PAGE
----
Based on the underlying principle that disease-associated genes tend to interact, we first identified a gene with a key regulatory role for the disease. This was used as a reference gene to construct a module and then dissected that to find the novel gene that had most interactions with known disease-associated genes. This was achieved by combining integrated analysis of gene expression microarray data with experimental studies.
We propose that these module-based analytical principles may be generally applicable to find novel genes in complex diseases.
First, a gene with key regulatory role for the disease was identified based on converging data from integrated analysis of gene expression microarray data from allergic patients and healthy controls, information in the literature and experimental validation studies. Next, this gene was used to build a hypothetical module of genes co-regulated by the same transcription factors (TFs). The underlying assumption was that functionally related genes, such as those in a pathway or a module, are often co-regulated by the same TFs. The TFs and their target genes were identified and organized into a module by combining comparative promoter analysis, gene expression data and known gene interactions. This hypothetical module was tested in an independent material, by examining if the expression changes of the module genes could be replicated. Finally, the module was searched for a novel disease gene that was validated by functional studies.
1) Identification of disease-associated genes by integrated analysis of gene expression microarray data from cells and tissues from patients with different forms of allergy and healthy controls
Combinatorial algorithms were used to extract groups of highly inter-connected genes (cliques) from graphs derived from transcriptomal correlation matrices containing millions of correlate pairs [12–14]. This resulted in the identification of 103 genes that will henceforth be referred to as disease-associated genes.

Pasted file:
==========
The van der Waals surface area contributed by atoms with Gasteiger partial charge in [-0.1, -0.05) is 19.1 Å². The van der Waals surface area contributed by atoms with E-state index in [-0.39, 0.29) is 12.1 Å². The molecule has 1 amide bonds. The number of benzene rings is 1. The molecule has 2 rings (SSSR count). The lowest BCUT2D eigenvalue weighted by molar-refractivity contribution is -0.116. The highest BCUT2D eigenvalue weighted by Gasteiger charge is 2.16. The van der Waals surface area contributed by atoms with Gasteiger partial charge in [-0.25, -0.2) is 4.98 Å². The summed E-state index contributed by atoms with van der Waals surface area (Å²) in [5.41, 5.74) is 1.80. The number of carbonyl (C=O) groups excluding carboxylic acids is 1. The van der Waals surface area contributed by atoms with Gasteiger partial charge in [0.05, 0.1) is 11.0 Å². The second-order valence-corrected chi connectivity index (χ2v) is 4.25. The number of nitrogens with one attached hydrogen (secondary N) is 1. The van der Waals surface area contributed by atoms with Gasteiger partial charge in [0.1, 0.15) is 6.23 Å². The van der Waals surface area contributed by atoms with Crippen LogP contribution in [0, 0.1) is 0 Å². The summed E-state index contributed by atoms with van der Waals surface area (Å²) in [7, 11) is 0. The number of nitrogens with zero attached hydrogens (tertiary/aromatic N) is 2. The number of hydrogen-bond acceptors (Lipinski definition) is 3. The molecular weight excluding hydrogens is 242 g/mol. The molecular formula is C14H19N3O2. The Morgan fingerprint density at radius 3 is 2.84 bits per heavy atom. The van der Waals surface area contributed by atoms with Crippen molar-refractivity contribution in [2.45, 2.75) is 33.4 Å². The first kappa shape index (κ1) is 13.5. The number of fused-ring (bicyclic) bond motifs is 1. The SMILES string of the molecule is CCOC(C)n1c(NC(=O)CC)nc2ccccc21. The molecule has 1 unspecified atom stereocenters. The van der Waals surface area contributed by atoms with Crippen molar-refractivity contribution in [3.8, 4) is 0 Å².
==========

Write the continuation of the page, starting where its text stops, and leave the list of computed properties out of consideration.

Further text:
2) Identification of a common pathway among the disease-associated genes
A manually curated pathway database (Ingenuity Pathway Analysis, IPA) was used to identify pathways among the disease-associated genes (see additional figure 1). IPA is a bioinformatics program that is based on manual review of more than 200,000 scientific publications. The resulting network of direct physical, transcriptional, and enzymatic interactions between mammalian orthologues was used as a template to organize the disease-associated genes into statistically scored pathways. The pathway that received the highest statistical score was T cell receptor (TCR) signaling (p < 10-6), which included genes belonging to the TCR complex (TCRA, TCRB, CD3Z and CD3D) as well as down-stream genes, ZAP70, LAT, LCK and ITK. In addition, the remaining disease-associated genes were searched for genes that had direct interactions with those generated by the pathway database. Three other disease-associated genes fulfilled this criterion, namely IKBKG , LEF1 , and MAP4K1 . The above mentioned genes will henceforth be referred to as TCR pathway genes.
3) Identification and experimental validation of a reference gene in the TCR pathway
4) Identification of transcription factors that regulated ITK